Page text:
Sometime in the 1920s, scientist Dr. Walter Cannon identified the fight-or-flight response where a threat, perceived by the mind led the body to secrete hormones. The hormones he discovered quickened the heart rate and increased breathing that provided a person necessary tools to defend themselves and react faster.

Correspondingly, placebos, empty capsules disguised as medication were used to trick the mind into believing it was getting better. In response to consuming the empty capsules, the body healed like the mind intended.

Feeling happier after a rigorous workout, getting sweaty palms when you are nervous and feeling a rush after a satisfying sexual experience are all examples of how there exists an irrefutable connection between the mind and body.

How can you best utilize this connection?
In an era where Western medicine dominates healthcare practices, alternate therapies like yoga and meditation are increasingly and effectively being utilized to treat pain, injuries and even sexual dysfunction. It’s a resurgence of sorts in the healthcare sector.

According to Manasi Thakker, a Mumbai-based Tantric healer, believing in cellular healing is the first step to utilizing it.

Four years ago, when she began experiencing chronic migraines and the pills stopped helping, she started exploring techniques of visualization to soothe her pain. Each time she would experience a migraine, she would imagine herself in a room with cooling colors oozing out of her head. Over time, the pain would subside and finally stop. “It’s a skill you build over time. Some practitioners have gotten so good that they can now even heal others with positive vibrations,” she claims.

It’s a tool that cardiologist Dr. Herbert Benson, identified as the “relaxation response.” Dr. Benson demonstrated that meditation and other relaxation techniques can induce physiological changes. For example, during a massage, the heart and breathing rates slow and the blood pressure reduces. The body also reduces production of stress hormones like serotonin resulting in one feeling calmer. As a result, the physical stimulus has an effect on the mind.

The modern medical concept of biofeedback stems from the same ideology. Discovered in 2008, it uses instruments to monitor body function such as heart rate, pressure, muscle activity, breathing, skin temperature, etc. in relation to brainwaves. By making people aware of the changes in the mind that can consequently cause changes in their body, they are taught to better control their reactions.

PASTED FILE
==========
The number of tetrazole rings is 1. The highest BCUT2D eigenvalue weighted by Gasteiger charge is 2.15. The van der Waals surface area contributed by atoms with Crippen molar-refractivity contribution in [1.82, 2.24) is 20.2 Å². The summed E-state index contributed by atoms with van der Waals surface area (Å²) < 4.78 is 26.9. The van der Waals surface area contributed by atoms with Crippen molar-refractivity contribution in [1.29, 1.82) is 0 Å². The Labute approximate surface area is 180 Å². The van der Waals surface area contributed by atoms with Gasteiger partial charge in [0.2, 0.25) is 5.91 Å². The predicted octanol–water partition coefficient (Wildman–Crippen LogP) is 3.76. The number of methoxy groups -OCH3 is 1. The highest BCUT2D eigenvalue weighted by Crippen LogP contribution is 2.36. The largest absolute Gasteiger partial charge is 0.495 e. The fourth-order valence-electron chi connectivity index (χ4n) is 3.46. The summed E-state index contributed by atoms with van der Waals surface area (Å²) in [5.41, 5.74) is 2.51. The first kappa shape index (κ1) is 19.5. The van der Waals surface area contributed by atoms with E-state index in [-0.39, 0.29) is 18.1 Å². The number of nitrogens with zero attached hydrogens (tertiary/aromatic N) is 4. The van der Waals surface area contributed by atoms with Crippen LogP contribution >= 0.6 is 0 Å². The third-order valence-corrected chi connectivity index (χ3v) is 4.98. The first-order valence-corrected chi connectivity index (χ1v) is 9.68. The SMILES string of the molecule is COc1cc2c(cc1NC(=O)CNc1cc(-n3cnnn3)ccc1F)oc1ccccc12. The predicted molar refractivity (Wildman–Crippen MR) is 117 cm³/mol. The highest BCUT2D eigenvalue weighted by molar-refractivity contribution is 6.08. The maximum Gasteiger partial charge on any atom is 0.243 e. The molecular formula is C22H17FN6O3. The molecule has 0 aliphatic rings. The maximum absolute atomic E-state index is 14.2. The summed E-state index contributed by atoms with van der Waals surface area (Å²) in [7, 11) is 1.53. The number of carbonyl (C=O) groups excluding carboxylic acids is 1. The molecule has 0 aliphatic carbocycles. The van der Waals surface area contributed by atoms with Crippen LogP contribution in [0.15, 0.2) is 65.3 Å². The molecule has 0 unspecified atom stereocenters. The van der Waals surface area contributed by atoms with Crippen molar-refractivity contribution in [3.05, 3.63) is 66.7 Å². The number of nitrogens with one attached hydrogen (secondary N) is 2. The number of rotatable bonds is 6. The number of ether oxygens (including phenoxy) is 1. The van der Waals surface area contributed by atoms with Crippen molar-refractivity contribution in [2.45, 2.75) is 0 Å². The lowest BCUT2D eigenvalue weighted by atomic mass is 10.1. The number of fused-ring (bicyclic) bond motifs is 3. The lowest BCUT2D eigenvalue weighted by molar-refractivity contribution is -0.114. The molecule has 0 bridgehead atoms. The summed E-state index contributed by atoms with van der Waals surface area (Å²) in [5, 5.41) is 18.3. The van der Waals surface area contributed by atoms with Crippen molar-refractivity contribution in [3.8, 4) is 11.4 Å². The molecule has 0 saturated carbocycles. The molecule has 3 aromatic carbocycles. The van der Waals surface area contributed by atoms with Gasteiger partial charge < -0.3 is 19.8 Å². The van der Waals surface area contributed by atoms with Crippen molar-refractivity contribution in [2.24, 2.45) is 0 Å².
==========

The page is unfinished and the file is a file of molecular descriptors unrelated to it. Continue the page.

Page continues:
How does it work?
Techniques such as prayers, hypnosis, Tai Chi and the arts such as painting, singing and music have proven to have delivered results similar to Cellular healing and meditation.

Renowned neuroscientist Dr. Candace Pert propounded that healing is essentially a reaction of biochemicals on the body? According to Dr. Pert, our body is constantly moving from good health to bad. Like our emotions, the body reacts to situations and the environment.

Yoga guru Suneel Singh says this connection is the reason why, at times, emotional turbulence turn into illnesses. “It causes back pain, dry mouth, fatigue, insomnia and weight loss or gain. All we see with the naked eye is the physical illness and not the psychological reasons causing the illness. Treating the deeper, psychological issues will resolve both,” says Singh.

Singh suggests you ensure that you pay as much attention to emotional fitness as you would pay to physical well-being. Without enough time to let the body rest, it begins to ache with fatigue. Similarly, the mind needs rest as well. “Ensure you don’t compromise on ‘me time’. Read a book, take a walk or cook. Doing things you enjoy will help keep your mood elevated,” he says.

Keep at it
One thing both doctors and healers using alternative methods advise is to consistently maintain a balance between body and mind. Meditating even when the body is not in discomfort is a healthy practice. “This increases our consciousness of ourselves,” Manasi states.

Read more:
Yoga For Beginners
6 Yoga Asanas To Relieve Chronic Pain
7 Tips For Good Yoga Etiquette